The Racial Side of the Trump Story

Luke Phillips


There’s a simple story in Trump, and a complicated one. Here at this blog I’ve dedicated an inordinate amount of space exploring the complex one- the white working class’s rejection of neoliberal economics- and, if you’re not familiar with it, here’s Joel Kotkin’s recent piece related to the matter.

But the simple story is just as important. Donald Trump is playing on ethnic tensions between working class whites on the one side, and urban minorities on the other side. It’s a gross mirror of the cynical identity politics of the Left, only this time, it’s being done in favor of the majority against minorities, rather than minorities against the majority. (Neither is justifiable or healthy in the mind of a liberal nationalist like myself, but the Trumpian pro-majority kind is more dangerous. “Tyranny of the majority” and all that.)

Sure, individual blacks and Latinos and Asians might be supporting Trump- and here in Los Angeles, the most diverse city in the country and one of the most diverse on the planet, I’ve run into blacks, Latinos, and Asians who will be casting their votes for the Destroyer of Worlds in the Fall. Their reasoning is the same as what many white supporters of Trump, including those in my own family, reason- disgust with an entrenched political elite, and desire to move towards an economics that benefits people outside the donor class.

But do you see, anywhere, flocks of blacks, Latinos, and Asians pledging to Trump, praying over him, making ethno-nationalist parodies of 300 featuring his likeness, or doing any of these quite normal, reasonable things that people do when they support a candidate?


Quite the contrary, Trump does poorly among the black, Latino, and Asian communities. I theorize, by the way, something very simple- that Trump’s coded racial appeals work for working white people but not for other groups. Trump is repugnant to the vast majority of minorities in this country.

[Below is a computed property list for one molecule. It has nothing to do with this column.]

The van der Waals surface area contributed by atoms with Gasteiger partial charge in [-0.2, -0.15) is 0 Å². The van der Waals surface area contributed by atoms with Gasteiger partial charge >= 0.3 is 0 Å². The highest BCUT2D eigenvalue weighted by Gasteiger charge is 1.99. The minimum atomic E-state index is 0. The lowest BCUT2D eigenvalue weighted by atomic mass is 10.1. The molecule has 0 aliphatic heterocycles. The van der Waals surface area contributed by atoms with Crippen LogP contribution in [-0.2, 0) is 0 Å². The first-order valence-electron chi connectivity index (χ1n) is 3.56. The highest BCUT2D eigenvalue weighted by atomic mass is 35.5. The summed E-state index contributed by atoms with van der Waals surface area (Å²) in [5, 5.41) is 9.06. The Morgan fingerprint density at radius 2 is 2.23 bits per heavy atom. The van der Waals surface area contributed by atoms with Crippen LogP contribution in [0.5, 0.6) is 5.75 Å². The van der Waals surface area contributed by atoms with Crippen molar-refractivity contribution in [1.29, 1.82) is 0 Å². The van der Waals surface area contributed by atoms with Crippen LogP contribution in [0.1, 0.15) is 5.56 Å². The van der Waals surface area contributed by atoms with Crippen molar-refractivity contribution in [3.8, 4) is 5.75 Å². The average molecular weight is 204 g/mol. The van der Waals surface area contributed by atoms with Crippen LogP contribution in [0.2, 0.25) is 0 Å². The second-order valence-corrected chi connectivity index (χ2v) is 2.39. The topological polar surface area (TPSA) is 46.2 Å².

And some minority Republicans in high places are noting the same. Ruth Guerra, the RNC’s head of Hispanic media relations, and Orlando Watson, the RNC’s Communications Director of Black Media, announced to the press their withdrawals from the RNC to work at other jobs. Neither mentioned Trump by name in their remarks, but it’s child’s play guessing why they quit. And with Trump as the presumptive nominee now and the RNC’s mission being to get him to the Oval Office, is it any wonder that some people at RNC might find their consciences at odds with their work’s telos?

Trump is many things, and it’s not clear that he’s a racist. (In fact, he’s probably not.) But almost as important as the character (or lack thereof) of an individual is the company he keeps; and Trump’s company, his base of support, includes not only the justified and disenfranchised (i.e., working-class people absolutely shafted by neoliberal economics) but the unjustifiably ugly and prejudiced (hence the Klan’s not-quite-endorsement-but-basically-endorsement-endorsement, etc.)

That’s company that ought to be rejected, or at the very least, subdued and tamped down the way FDR was able to calm the passions of klansmen and socialists with subsidies. That company ought not be pandered to and teased for votes (and Trump’s not the only one guilty of this- the entire conservative GOP Establishment from Reagan to Gingrich to Bush has played this strategy for decades, and the great sin of my beau ideal of a statesmen, Richard Nixon, was not Watergate, but the Southern Strategy.)

There are a lot of reasons to reject Trump (and, albeit, a lot of reasons to support him.) But the reasons to reject him plow into the very core of American identity, of the ideal of the nation-state as a unified and multiracial entity and of the liberal ideal of tolerance and social harmony itself. These reasons delve into the very nature of who we are as Americans and who we are as human beings. So although the Trump might be kind of right on trade, on entitlements, on immigration restriction, on manufacturing, on bringing new people into government, and on any number of other issues, he must be rejected simply because he is willing to cultivate the image of a rejection of multiracial America. He is willing to pander to those who are disgusted with our diversity, and he is willing to elevate them in his rabid pursuit of greatness.

That white identity politics is a force we must banish to the dustbin of history. (For that matter we must also abolish the failed multicultural identity politics so praised and worshipped on the Left.) I fear, though, that in the wake of November, it will only grow.

And that is why we must stand against it.


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